How To Improve Quickness and Reaction time
Quickness is the ability to move in
the absence of much external force and without any wind-up. How fast are your hands
and feet in simple unloaded movements? Being quick is related to being explosive and vice versa but a person can be very quick but not really fast
in a sprinting sense, and vice versa. Someone like Steve Nash is an example of someone who is quick yet not explosive. Guys like Matt Jones or Mario Williams are example of people who are explosive but not as quick as some slower athletes. For more info. on the difference between quickness and explosiveness here is an old article I wrote on the topic:
Quickness Vs Speed
There's a very strong
genetic component when it comes to being quick. Take a group of
athletes and see how many times they can stand and tap their feet in place over a given
interval. Or see how many punches you can throw in a given time interval.
Measurements like those are good measurements of pure quickness.
Real world displays of quickness often involve an additional component called reaction time. Reaction time refers to how long it takes you to react
to a stimulus. Examples include how fast you get off the blocks and react to a gun as a sprinter, how quickly you react to an opponents punch as a boxer, or how quickly you recognize and respond to a pitch as a baseball player. Variances in reaction time also go a long way towards explaining variances between predetermined performance and game performance. In the case of a football or basketball player, it's a lot easier to look good and carry out your skills when you know where you're going and what's happening beforehand, but a little more difficult when you have to react and do it in fractions of a second.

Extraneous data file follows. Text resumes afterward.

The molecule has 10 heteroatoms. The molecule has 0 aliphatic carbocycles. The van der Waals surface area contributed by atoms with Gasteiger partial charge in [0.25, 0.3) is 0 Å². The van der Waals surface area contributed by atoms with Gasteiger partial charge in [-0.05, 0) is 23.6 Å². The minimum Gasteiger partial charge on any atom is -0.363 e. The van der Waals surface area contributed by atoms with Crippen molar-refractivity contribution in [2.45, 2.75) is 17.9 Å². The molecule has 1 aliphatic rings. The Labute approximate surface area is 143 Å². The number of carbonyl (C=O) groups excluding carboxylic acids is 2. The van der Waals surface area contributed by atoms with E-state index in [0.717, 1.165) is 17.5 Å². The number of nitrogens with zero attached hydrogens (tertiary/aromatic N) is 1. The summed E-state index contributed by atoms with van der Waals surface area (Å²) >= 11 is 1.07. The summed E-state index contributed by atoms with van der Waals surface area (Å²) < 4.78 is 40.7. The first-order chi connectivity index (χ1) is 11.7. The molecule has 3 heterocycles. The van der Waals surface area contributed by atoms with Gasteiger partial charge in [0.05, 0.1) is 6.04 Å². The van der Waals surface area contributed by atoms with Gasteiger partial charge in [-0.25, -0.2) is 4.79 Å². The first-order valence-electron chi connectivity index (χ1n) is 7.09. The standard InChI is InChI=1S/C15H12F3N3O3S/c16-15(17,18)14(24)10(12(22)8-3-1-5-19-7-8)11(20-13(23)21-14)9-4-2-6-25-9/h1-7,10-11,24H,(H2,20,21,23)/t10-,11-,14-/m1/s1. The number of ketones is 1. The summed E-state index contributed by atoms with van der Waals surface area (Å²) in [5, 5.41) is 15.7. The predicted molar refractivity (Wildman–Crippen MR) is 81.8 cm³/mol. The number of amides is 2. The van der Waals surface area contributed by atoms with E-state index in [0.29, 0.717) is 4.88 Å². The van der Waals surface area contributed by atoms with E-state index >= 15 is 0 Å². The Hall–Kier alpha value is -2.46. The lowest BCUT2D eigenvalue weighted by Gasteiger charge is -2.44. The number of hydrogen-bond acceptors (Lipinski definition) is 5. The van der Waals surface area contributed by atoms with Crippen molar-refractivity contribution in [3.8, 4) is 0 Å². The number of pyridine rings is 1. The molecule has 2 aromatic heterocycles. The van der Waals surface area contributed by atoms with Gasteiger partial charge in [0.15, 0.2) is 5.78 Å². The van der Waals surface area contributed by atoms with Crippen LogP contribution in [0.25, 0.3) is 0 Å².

Average Reaction Times
The typical reaction time is around .2 to .3 seconds. Audio reaction time is generally 3 to 5 hundredths of a second faster. Someone like a world class sprinter might have a reaction time closer to .1 second. Someone with turtle like reflexes may have a reaction time closer to .4 seconds. One interesting thing is you can take 2 people with the exact same predetermined measurables such as the speed of unloaded movements, tapping tests, sprinting speed, vertical jump, etc. but when you have them react to a stimulus there can be extreme differences. One guy might react in .3 seconds and another guy in .1
Here is a test that measures reaction time:
Reaction Time Tester
Anything less than .2 (without getting lucky and guessing), is excellent. Anything closer to .3 is slower than molasses.
Improving Reaction Time
Unfortunately, reaction time is highly genetic and typically can only improve 10 to 20%. Two things that help improve it are stimulants and overspeed training. Stimulants increase adrenaline levels which enhances the speed of your perceptions and mental processes. Try doing the above reaction time test first thing in the morning before you've had anything to get you jacked up. The next day try drinking half a pot of coffee or a couple of red bulls beforehand and note the difference. The positive impact stimulatory neurotransmitters have on reaction time also explains why it tends to improve under competitive situations. The increased arousal naturally boosts adrenaline.